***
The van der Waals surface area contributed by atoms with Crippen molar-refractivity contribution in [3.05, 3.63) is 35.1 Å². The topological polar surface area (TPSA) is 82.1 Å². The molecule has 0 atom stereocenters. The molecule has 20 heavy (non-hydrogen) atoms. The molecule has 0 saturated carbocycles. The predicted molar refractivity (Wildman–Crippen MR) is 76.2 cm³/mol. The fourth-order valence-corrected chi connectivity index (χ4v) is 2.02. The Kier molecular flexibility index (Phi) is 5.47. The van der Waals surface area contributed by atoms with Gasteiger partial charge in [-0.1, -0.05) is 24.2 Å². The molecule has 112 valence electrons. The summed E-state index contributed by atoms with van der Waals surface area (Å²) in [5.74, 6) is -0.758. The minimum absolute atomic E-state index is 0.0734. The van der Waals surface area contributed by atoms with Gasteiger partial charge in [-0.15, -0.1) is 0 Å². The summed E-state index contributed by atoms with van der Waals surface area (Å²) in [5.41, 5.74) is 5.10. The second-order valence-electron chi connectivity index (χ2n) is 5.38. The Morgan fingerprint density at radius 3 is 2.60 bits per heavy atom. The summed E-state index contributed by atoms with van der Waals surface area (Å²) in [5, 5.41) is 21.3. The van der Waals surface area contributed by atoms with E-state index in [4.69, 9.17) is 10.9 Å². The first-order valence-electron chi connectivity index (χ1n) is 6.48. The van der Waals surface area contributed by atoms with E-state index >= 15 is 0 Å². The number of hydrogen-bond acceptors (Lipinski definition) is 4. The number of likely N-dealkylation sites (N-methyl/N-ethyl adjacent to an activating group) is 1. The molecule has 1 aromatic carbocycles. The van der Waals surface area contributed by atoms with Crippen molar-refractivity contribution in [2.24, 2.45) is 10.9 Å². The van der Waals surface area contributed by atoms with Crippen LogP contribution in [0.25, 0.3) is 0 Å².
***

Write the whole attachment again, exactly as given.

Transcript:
The van der Waals surface area contributed by atoms with Crippen molar-refractivity contribution in [3.05, 3.63) is 35.1 Å². The topological polar surface area (TPSA) is 82.1 Å². The molecule has 0 atom stereocenters. The molecule has 20 heavy (non-hydrogen) atoms. The molecule has 0 saturated carbocycles. The predicted molar refractivity (Wildman–Crippen MR) is 76.2 cm³/mol. The fourth-order valence-corrected chi connectivity index (χ4v) is 2.02. The Kier molecular flexibility index (Phi) is 5.47. The van der Waals surface area contributed by atoms with Gasteiger partial charge in [-0.1, -0.05) is 24.2 Å². The molecule has 112 valence electrons. The summed E-state index contributed by atoms with van der Waals surface area (Å²) in [5.74, 6) is -0.758. The minimum absolute atomic E-state index is 0.0734. The van der Waals surface area contributed by atoms with Gasteiger partial charge in [-0.15, -0.1) is 0 Å². The summed E-state index contributed by atoms with van der Waals surface area (Å²) in [5.41, 5.74) is 5.10. The second-order valence-electron chi connectivity index (χ2n) is 5.38. The Morgan fingerprint density at radius 3 is 2.60 bits per heavy atom. The summed E-state index contributed by atoms with van der Waals surface area (Å²) in [5, 5.41) is 21.3. The van der Waals surface area contributed by atoms with E-state index in [4.69, 9.17) is 10.9 Å². The first-order valence-electron chi connectivity index (χ1n) is 6.48. The van der Waals surface area contributed by atoms with E-state index >= 15 is 0 Å². The number of hydrogen-bond acceptors (Lipinski definition) is 4. The number of likely N-dealkylation sites (N-methyl/N-ethyl adjacent to an activating group) is 1. The molecule has 1 aromatic carbocycles. The van der Waals surface area contributed by atoms with Crippen molar-refractivity contribution in [2.24, 2.45) is 10.9 Å². The van der Waals surface area contributed by atoms with Crippen LogP contribution in [0.25, 0.3) is 0 Å².